Adam first came to Great Ormond Street Hospital (GOSH) when he was seven years old. Last year, he moved to adult services. Here, he talks about changing hospitals and taking responsibility for his own healthcare.
"I’m Adam, I’m 18 and I have osteogenesis imperfecta, also known as brittle bone disease. It means my bones have got low levels of calcium and vitamin D and they can snap easily.
"I first came to GOSH when I was seven years old. I used to visit for operations to correct the breaks and have metal plates and rods put in the bones to increase their strength. More recently, I used to visit every three months for three days at a time. The treatment involves being put on a drip to increase the calcium and vitamin D in my blood stream and strengthen my bones.
"I left GOSH when I was about 17. Moving to an adult hospital was an all-new experience. I was quite nervous, because I’d grown very close to the doctors and nurses at GOSH.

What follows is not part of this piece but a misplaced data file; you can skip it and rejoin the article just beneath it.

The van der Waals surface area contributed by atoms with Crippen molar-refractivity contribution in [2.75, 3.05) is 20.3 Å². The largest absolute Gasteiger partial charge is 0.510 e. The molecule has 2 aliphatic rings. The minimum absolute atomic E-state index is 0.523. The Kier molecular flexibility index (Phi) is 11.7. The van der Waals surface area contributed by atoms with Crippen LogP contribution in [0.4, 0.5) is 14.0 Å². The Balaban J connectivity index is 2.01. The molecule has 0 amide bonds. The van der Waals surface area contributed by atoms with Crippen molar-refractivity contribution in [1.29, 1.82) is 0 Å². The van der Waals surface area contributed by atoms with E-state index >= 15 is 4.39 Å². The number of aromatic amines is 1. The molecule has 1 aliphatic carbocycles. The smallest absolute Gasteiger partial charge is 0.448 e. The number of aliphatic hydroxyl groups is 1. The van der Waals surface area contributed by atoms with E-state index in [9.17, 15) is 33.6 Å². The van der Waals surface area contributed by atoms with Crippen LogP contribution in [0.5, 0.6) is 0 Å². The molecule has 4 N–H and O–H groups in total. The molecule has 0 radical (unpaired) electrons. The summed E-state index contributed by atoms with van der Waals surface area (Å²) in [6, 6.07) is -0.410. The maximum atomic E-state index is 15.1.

"I’ve always been quite needle-phobic and had problems with cannulas (a thin tube inserted into the vein). My treatment requires that they’re put in for three days. There was one nurse on Kingfisher Ward who I trusted a lot, and I was concerned that when I moved hospitals, I wouldn’t receive the same level of care.”
Preparing for the change
"I’d started to consider the move before talking to my consultant as I knew I was fast approaching 18, and was starting to question when I’d be moved. At my next appointment, I spoke to her about the process and we agreed that the next time I was scheduled to have treatment (two months later) I would go to an adult hospital, rather than GOSH.
"I would have liked to have been informed a bit earlier, and possibly even have met the new staff beforehand. But it was a really smooth transition. I felt that I moved at the right time – being on an adult ward felt more appropriate because on the ward at GOSH, there would be six- or seven-year-olds trying to sleep at 10pm, whereas I’d still be up trying to do work or watch a film.